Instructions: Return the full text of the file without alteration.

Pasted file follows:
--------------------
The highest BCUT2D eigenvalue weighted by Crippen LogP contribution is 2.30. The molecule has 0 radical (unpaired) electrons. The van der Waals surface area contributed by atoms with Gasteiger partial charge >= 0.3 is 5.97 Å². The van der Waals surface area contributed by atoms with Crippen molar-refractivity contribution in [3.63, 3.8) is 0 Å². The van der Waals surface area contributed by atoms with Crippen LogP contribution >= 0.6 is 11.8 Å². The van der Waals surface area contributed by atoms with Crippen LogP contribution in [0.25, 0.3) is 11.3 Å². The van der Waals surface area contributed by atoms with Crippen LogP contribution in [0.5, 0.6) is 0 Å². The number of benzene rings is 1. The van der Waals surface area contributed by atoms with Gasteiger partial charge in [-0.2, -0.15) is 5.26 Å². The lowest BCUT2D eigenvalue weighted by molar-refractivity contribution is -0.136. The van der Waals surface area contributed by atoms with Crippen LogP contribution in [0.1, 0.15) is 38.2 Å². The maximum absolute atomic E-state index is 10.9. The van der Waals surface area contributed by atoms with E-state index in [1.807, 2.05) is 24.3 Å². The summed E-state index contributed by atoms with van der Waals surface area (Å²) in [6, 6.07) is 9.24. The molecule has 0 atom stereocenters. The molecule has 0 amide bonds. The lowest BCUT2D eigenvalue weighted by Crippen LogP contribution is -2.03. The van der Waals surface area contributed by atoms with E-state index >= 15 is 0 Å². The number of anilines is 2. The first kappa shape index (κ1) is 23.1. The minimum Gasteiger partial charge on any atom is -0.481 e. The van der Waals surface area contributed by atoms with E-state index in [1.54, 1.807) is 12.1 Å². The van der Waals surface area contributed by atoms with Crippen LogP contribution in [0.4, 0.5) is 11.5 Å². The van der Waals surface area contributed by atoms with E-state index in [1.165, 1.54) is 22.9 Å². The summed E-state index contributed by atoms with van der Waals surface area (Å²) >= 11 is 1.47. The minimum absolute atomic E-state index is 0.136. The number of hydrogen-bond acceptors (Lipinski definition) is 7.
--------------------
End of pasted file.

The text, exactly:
The highest BCUT2D eigenvalue weighted by Crippen LogP contribution is 2.30. The molecule has 0 radical (unpaired) electrons. The van der Waals surface area contributed by atoms with Gasteiger partial charge >= 0.3 is 5.97 Å². The van der Waals surface area contributed by atoms with Crippen molar-refractivity contribution in [3.63, 3.8) is 0 Å². The van der Waals surface area contributed by atoms with Crippen LogP contribution >= 0.6 is 11.8 Å². The van der Waals surface area contributed by atoms with Crippen LogP contribution in [0.25, 0.3) is 11.3 Å². The van der Waals surface area contributed by atoms with Crippen LogP contribution in [0.5, 0.6) is 0 Å². The number of benzene rings is 1. The van der Waals surface area contributed by atoms with Gasteiger partial charge in [-0.2, -0.15) is 5.26 Å². The lowest BCUT2D eigenvalue weighted by molar-refractivity contribution is -0.136. The van der Waals surface area contributed by atoms with Crippen LogP contribution in [0.1, 0.15) is 38.2 Å². The maximum absolute atomic E-state index is 10.9. The van der Waals surface area contributed by atoms with E-state index in [1.807, 2.05) is 24.3 Å². The summed E-state index contributed by atoms with van der Waals surface area (Å²) in [6, 6.07) is 9.24. The molecule has 0 atom stereocenters. The molecule has 0 amide bonds. The lowest BCUT2D eigenvalue weighted by Crippen LogP contribution is -2.03. The van der Waals surface area contributed by atoms with E-state index >= 15 is 0 Å². The number of anilines is 2. The first kappa shape index (κ1) is 23.1. The minimum Gasteiger partial charge on any atom is -0.481 e. The van der Waals surface area contributed by atoms with E-state index in [1.54, 1.807) is 12.1 Å². The van der Waals surface area contributed by atoms with Crippen LogP contribution in [0.4, 0.5) is 11.5 Å². The van der Waals surface area contributed by atoms with E-state index in [1.165, 1.54) is 22.9 Å². The summed E-state index contributed by atoms with van der Waals surface area (Å²) >= 11 is 1.47. The minimum absolute atomic E-state index is 0.136. The number of hydrogen-bond acceptors (Lipinski definition) is 7.